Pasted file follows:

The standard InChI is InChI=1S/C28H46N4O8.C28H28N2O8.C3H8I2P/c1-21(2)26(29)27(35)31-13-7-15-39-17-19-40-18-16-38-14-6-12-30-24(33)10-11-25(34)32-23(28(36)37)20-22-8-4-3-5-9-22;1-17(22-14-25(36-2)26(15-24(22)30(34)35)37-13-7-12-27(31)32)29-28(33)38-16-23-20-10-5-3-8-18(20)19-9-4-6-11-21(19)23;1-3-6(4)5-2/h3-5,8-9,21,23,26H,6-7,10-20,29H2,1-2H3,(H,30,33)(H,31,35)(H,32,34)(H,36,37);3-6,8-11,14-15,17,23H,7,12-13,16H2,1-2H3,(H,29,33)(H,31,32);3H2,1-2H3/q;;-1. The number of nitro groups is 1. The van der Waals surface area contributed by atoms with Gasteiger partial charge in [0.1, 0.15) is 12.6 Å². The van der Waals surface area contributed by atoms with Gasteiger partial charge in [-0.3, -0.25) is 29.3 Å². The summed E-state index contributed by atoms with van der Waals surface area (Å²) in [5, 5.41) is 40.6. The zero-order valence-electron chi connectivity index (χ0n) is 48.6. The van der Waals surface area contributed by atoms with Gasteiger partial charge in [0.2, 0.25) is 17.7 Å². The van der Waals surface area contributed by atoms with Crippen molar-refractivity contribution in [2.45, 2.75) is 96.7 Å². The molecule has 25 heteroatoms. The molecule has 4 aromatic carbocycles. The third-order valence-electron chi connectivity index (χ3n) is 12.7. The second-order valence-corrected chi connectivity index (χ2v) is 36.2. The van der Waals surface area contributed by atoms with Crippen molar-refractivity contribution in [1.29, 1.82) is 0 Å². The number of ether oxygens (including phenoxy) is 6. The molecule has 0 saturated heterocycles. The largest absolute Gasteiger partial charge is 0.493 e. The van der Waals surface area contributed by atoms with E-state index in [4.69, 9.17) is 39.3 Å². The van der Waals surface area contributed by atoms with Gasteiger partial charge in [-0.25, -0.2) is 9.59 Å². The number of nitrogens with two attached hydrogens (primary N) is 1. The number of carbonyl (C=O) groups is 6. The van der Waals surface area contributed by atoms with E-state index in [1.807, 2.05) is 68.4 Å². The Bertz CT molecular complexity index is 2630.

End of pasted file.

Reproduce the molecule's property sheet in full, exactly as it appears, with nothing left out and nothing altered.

The standard InChI is InChI=1S/C28H46N4O8.C28H28N2O8.C3H8I2P/c1-21(2)26(29)27(35)31-13-7-15-39-17-19-40-18-16-38-14-6-12-30-24(33)10-11-25(34)32-23(28(36)37)20-22-8-4-3-5-9-22;1-17(22-14-25(36-2)26(15-24(22)30(34)35)37-13-7-12-27(31)32)29-28(33)38-16-23-20-10-5-3-8-18(20)19-9-4-6-11-21(19)23;1-3-6(4)5-2/h3-5,8-9,21,23,26H,6-7,10-20,29H2,1-2H3,(H,30,33)(H,31,35)(H,32,34)(H,36,37);3-6,8-11,14-15,17,23H,7,12-13,16H2,1-2H3,(H,29,33)(H,31,32);3H2,1-2H3/q;;-1. The number of nitro groups is 1. The van der Waals surface area contributed by atoms with Gasteiger partial charge in [0.1, 0.15) is 12.6 Å². The van der Waals surface area contributed by atoms with Gasteiger partial charge in [-0.3, -0.25) is 29.3 Å². The summed E-state index contributed by atoms with van der Waals surface area (Å²) in [5, 5.41) is 40.6. The zero-order valence-electron chi connectivity index (χ0n) is 48.6. The van der Waals surface area contributed by atoms with Gasteiger partial charge in [0.2, 0.25) is 17.7 Å². The van der Waals surface area contributed by atoms with Crippen molar-refractivity contribution in [2.45, 2.75) is 96.7 Å². The molecule has 25 heteroatoms. The molecule has 4 aromatic carbocycles. The third-order valence-electron chi connectivity index (χ3n) is 12.7. The second-order valence-corrected chi connectivity index (χ2v) is 36.2. The van der Waals surface area contributed by atoms with Crippen molar-refractivity contribution in [1.29, 1.82) is 0 Å². The number of ether oxygens (including phenoxy) is 6. The molecule has 0 saturated heterocycles. The largest absolute Gasteiger partial charge is 0.493 e. The van der Waals surface area contributed by atoms with E-state index in [4.69, 9.17) is 39.3 Å². The van der Waals surface area contributed by atoms with Gasteiger partial charge in [-0.25, -0.2) is 9.59 Å². The number of nitrogens with two attached hydrogens (primary N) is 1. The number of carbonyl (C=O) groups is 6. The van der Waals surface area contributed by atoms with E-state index in [1.807, 2.05) is 68.4 Å². The Bertz CT molecular complexity index is 2630.